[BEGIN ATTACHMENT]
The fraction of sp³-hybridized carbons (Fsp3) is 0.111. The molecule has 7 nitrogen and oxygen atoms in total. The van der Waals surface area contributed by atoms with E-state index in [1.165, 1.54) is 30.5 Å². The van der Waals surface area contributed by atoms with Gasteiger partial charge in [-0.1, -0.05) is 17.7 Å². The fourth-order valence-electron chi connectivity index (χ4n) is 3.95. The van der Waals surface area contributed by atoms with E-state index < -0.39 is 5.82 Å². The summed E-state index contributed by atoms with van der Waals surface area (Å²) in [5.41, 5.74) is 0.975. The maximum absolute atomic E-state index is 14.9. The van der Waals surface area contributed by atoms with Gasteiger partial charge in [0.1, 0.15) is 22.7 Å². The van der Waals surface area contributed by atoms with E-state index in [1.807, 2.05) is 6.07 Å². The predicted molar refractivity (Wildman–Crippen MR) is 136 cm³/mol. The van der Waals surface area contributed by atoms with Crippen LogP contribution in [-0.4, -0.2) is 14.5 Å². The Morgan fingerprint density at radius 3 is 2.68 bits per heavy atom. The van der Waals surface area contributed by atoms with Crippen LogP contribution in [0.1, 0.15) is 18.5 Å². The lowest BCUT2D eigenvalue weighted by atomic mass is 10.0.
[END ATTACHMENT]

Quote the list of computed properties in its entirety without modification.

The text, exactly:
The fraction of sp³-hybridized carbons (Fsp3) is 0.111. The molecule has 7 nitrogen and oxygen atoms in total. The van der Waals surface area contributed by atoms with E-state index in [1.165, 1.54) is 30.5 Å². The van der Waals surface area contributed by atoms with Gasteiger partial charge in [-0.1, -0.05) is 17.7 Å². The fourth-order valence-electron chi connectivity index (χ4n) is 3.95. The van der Waals surface area contributed by atoms with E-state index < -0.39 is 5.82 Å². The summed E-state index contributed by atoms with van der Waals surface area (Å²) in [5.41, 5.74) is 0.975. The maximum absolute atomic E-state index is 14.9. The van der Waals surface area contributed by atoms with Gasteiger partial charge in [0.1, 0.15) is 22.7 Å². The van der Waals surface area contributed by atoms with E-state index in [1.807, 2.05) is 6.07 Å². The predicted molar refractivity (Wildman–Crippen MR) is 136 cm³/mol. The van der Waals surface area contributed by atoms with Crippen LogP contribution in [-0.4, -0.2) is 14.5 Å². The Morgan fingerprint density at radius 3 is 2.68 bits per heavy atom. The van der Waals surface area contributed by atoms with Crippen LogP contribution in [0.1, 0.15) is 18.5 Å². The lowest BCUT2D eigenvalue weighted by atomic mass is 10.0.